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    $\begingroup$ Yeah, sorry, I understand what you mean and completely missed the link (I need to read more carefully). +1 from me because I think you are right. $\endgroup$ – hexomino Feb 15 '16 at 11:51
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First thought on an answer was literally

"A mistake"

However, since I need to find the question, maybe it is

What's wrong?

I am the question that no unerring answer knows

The answer to this question can always be something else, and usually it's not just one thing.

The thought of which does ofttimes give my asker pause

When trying to find out what's wrong, the person thinking the question has to take a pause.

When resolution wavers, he'll reflect On which solution heretofore considered is correct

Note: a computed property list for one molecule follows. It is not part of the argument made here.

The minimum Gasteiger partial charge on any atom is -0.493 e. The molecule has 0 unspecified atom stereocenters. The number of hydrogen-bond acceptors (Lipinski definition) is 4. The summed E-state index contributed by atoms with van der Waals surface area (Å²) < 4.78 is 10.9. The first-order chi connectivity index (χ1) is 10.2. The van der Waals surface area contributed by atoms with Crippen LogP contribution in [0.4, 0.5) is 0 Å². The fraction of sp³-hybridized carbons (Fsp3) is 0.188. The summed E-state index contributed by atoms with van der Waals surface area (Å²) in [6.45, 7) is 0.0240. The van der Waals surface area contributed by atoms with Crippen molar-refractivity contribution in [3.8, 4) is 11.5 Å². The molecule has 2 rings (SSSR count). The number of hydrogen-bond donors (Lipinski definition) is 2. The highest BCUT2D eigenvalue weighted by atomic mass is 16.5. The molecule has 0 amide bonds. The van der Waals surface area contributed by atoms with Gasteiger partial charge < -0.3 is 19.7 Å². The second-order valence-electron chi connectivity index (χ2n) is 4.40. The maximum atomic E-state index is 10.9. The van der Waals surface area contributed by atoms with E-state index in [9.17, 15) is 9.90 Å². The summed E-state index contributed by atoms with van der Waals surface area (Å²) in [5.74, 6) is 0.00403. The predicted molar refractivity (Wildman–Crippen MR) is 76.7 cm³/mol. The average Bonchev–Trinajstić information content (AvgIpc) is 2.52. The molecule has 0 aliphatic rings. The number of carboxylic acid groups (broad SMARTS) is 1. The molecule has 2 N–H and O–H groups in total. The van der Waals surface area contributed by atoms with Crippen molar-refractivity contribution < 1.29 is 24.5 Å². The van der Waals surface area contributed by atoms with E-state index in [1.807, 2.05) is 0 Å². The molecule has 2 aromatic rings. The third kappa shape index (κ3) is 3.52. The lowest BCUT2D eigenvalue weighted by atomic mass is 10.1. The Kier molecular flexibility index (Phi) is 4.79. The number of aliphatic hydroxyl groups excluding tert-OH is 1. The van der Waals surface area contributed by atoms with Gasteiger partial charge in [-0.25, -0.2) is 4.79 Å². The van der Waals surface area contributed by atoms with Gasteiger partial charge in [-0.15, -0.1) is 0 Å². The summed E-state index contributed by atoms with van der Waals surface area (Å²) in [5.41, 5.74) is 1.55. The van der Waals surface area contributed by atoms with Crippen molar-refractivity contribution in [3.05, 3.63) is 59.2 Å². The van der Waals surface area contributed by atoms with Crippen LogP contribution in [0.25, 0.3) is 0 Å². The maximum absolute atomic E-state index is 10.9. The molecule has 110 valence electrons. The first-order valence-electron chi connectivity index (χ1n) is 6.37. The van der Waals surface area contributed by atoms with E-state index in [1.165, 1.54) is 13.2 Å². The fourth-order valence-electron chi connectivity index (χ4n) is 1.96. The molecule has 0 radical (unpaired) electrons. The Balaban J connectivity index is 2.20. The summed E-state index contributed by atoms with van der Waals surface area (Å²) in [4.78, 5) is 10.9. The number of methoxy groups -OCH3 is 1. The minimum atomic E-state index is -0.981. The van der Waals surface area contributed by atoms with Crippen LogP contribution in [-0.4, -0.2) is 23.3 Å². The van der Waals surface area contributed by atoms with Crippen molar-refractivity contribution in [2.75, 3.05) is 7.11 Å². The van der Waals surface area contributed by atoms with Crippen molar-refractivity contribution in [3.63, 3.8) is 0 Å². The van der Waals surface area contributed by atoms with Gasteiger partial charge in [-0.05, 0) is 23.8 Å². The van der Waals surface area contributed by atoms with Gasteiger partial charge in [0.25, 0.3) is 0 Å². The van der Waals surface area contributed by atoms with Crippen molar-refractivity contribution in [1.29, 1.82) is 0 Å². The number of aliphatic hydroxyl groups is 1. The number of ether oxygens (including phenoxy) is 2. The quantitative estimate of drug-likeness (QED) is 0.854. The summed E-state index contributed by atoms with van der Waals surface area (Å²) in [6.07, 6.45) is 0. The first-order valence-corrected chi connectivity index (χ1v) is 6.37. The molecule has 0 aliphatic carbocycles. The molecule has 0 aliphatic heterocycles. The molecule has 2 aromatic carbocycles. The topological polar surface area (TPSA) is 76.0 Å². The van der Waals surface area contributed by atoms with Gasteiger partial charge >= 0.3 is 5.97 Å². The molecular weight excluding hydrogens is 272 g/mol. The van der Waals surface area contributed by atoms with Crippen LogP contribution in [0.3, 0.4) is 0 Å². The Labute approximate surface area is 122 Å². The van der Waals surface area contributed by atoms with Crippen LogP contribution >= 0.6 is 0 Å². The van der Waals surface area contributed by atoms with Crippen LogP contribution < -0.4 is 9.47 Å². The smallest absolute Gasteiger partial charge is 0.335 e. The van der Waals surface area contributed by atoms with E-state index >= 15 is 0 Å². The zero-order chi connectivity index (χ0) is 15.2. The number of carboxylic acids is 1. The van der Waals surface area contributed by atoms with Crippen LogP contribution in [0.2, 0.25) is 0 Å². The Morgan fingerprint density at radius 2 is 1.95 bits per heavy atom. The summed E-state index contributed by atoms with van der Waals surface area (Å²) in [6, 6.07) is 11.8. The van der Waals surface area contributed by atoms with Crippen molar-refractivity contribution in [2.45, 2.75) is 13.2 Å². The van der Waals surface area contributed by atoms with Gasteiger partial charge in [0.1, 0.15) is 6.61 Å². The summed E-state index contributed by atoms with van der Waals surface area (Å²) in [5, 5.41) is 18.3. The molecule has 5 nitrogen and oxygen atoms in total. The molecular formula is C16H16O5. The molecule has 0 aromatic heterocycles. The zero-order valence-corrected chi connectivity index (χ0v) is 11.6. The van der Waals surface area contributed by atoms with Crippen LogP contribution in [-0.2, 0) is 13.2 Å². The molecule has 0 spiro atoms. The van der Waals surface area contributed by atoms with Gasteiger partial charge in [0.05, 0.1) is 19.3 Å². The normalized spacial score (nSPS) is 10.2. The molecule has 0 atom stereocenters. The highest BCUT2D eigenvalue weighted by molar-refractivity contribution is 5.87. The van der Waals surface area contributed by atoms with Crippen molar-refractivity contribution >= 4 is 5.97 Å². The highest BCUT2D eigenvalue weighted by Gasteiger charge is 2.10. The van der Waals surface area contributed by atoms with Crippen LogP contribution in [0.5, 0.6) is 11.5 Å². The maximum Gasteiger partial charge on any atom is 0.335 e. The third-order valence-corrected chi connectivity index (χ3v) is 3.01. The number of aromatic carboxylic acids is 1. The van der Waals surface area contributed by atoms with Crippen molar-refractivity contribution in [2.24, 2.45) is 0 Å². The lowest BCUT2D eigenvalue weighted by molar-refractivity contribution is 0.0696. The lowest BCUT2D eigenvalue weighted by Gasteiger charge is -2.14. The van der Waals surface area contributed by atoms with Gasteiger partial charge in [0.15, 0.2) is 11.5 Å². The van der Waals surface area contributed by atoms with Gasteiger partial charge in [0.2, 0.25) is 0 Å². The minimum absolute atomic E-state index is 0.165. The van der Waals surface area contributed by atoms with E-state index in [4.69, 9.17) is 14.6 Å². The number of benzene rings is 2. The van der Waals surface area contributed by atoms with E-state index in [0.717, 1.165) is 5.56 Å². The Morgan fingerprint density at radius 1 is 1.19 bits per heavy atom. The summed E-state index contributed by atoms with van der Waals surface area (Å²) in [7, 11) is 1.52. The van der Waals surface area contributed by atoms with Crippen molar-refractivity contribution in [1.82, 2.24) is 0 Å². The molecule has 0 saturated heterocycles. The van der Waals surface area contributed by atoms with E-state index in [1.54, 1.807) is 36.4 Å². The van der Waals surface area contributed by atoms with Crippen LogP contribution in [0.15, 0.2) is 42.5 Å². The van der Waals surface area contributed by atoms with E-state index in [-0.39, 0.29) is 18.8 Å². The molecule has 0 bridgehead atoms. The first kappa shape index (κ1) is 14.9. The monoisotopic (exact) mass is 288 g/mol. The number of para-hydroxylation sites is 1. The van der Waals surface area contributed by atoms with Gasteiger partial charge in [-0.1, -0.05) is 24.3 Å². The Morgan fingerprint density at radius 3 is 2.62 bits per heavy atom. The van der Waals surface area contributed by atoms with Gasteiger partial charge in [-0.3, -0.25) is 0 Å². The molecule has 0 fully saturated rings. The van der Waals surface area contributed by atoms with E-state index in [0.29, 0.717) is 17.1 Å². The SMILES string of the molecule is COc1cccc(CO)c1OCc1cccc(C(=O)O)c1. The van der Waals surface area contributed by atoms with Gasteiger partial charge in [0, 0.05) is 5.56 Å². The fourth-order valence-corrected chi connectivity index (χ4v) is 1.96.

When unsure about a solution, the question "what's wrong with my current solutions" could be asked.

Of heartache, of torment, suffering and dreams

heartache, torment and suffering - for all of these the question "what's wrong" might be asked (or "what was wrong"). If we fail at achieving dreams, we could ask "what's wrong with me" (lets not get into discussing if we should ;) )

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  • $\begingroup$ Nice try - I like it! But it's not it. After all, a mistake is not a question... $\endgroup$ – Big Black Box Feb 14 '16 at 0:51
  • $\begingroup$ @BigBlackBox edited with new guess. $\endgroup$ – Piotr Pytlik Feb 14 '16 at 1:14
  • $\begingroup$ Still not it, sorry. A sort-of-hint: the correct answer is such that when one finds it, it'll be pretty easy to become convinced (and to convince others) that it's correct with a high degree of certainty. $\endgroup$ – Big Black Box Feb 14 '16 at 1:29